The challenge that is often asked of me in the classroom for several different individual support Windows 8.1, or even Mobility Center in Windows 7 for that matter is, if you have Mobility Center enabled and turned on. Any time you start to have low battery settings where you might go into screen‑saver or it detects the presence of an external monitor or an external projector, Mobility Center will keep popping up on you to ask you, or offer you, the opportunity to do your configuration settings right through that Mobility Center panel.
That can be annoying to people who are doing work and having Mobility Center pop up.
If you don’t want to use it, you have the ability to disable it, either directly through the registry or through Group Policy. Let’s take a look at those for just a second.
In Windows 7 in particular, there’s a good TechNet article Windows Vista Mobile Device Center Step by Step Guide, you can go take a look at it. I’ve launched Registry here, or I had Registry on. Let me shut that down.
I’ll launch the Registry Editor remotely to my desktop. Now I’m going to type “regedit.exe.” for Windows 8 and I’m going to right click and make sure that I’m running as an administrator.
If you go through the TechNet articles, it asks you to go ahead and take a look, under Windows 7, for the “HKEY_CURRENT_USER\Software\Microsoft\Windows\CurrentVersion\Policies\MobilityCenter.”
You will discover in most cases, particularly if you’re looking at this as a desktop for an example, that the actual key does not exist. The documentation will tell you to create a 32‑bit DWORD called “MobilityCenter,” and underneath that a 32‑bit DWORD called “NoMobilityCenter,” or one called MobilityCenter. Set the value to “1.”
If you say, NoMobilityCenter and set the value to “1” that will permanently, or at least until the Registry’s changed, that will disable the use of Mobility Center on your laptop. It won’t appear on the desktop, at any case.
If you want to turn on Mobility Center on a desktop device, you can go into the Registry. This is Windows 7 only. Create a 32‑bit DWORD called MobilityCenter and set the value to 1. That will let you use Mobility Center on a Windows 7 desktop box.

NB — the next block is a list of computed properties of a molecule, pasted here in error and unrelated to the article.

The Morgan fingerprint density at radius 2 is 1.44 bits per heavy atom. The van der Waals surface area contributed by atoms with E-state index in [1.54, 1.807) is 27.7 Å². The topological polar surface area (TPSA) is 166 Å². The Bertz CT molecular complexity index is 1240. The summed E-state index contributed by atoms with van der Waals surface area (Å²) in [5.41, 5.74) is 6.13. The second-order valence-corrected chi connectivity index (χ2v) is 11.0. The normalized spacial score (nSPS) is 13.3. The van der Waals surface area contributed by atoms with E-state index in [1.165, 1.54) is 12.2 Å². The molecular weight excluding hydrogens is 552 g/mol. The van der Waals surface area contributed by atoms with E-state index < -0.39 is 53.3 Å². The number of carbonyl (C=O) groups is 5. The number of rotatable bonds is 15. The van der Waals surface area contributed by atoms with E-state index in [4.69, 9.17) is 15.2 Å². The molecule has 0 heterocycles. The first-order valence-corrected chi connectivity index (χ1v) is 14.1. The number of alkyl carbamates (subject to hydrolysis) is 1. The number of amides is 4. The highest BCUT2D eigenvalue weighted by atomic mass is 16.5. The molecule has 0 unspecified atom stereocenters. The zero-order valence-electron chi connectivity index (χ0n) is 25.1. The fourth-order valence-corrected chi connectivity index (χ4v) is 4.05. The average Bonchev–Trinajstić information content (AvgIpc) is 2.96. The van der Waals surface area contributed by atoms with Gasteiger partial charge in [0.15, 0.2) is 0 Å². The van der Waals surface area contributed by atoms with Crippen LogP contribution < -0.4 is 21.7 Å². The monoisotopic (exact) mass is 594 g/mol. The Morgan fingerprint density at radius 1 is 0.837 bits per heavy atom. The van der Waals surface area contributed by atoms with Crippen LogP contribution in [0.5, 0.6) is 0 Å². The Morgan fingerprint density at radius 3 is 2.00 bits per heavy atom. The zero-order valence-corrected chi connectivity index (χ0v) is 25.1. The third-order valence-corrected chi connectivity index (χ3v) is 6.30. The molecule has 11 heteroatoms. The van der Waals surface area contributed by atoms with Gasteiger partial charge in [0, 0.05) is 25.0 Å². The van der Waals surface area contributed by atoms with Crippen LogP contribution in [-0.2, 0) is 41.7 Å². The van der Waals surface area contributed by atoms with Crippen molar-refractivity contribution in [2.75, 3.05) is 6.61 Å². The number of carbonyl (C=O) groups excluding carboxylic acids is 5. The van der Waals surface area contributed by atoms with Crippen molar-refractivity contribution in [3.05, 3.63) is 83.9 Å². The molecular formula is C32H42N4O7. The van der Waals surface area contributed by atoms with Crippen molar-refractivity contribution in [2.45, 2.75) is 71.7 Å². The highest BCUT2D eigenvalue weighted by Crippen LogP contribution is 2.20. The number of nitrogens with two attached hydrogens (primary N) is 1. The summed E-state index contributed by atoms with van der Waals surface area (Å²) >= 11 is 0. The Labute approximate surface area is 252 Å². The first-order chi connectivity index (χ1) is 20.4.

I decided to go and take a look here, under Windows 8.1 on my laptop that has Mobility Center enabled and I’m going to select “Find” from the very top.
I’m actually going to look for any key called MobilityCenter in my entire Registries.
Let’s let it do a search for just a second. It says Microsoft Mobility Center is a System Application.
If I continue to do my Find Next for it, and hunt down through here, I will just share with you that you will not find the key MobilityCenter.
The configuration of the registry inside of Windows 8.1 is different than the documentation for Windows 7. I’m just saying this so that I can show it to you, although the TechNet Windows Vista Mobile Device Center Step by Step Guide will talk about Windows 7, Windows 8, Windows 8.1 Mobility Center through the Registry.
It’s a very different Registry configuration in 8.1, at least per my research. Consequently, do not use what the TechNet article suggests for Windows 8 or 8.1 in order to enable or disable Mobility Center. I want to make that clarification.
Just to show you, to be sure, let’s go ahead and go back to the top. Go down to “HKEY_CURRENT_USER.” Let’s go down here to, as it says, “Software\Microsoft\Windows.”
I’m going to do this same search, pretty quickly. “Software>Microsoft”
It says “Microsoft\Windows\CurrentVersion,” so we’ll look at “Windows\CurrentVersion.”
If I scroll down to the bottom, I should look for “Policies.” If I go and take a look at my Policies and expand it, there is no key under Policies.
They’re suggesting that you go ahead and create one.
You would right click and say “New key”.
And under here you create a key called MobilityCenter. If you were to follow the TechNet article for Microsoft Windows 7, enabling Mobility Center if you don’t find it.
You’ll note it doesn’t exist on my box, on the Windows 8.1 box, and I have Mobility Center enabled.
I don’t really want to create this key. I’m just going to essentially delete it because I don’t want to leave garbage behind in my Registry. All of you will find TechNet articles that point to the use of the Registry in order to be able to disable or enable it.
I’m encouraging you, until we find updated TechNet information that talks about the differences and using the Registry directly for Mobility Center, to just bear without it on the Windows 8, 8.1 desktop.
Windows Mobility Center – How to Disable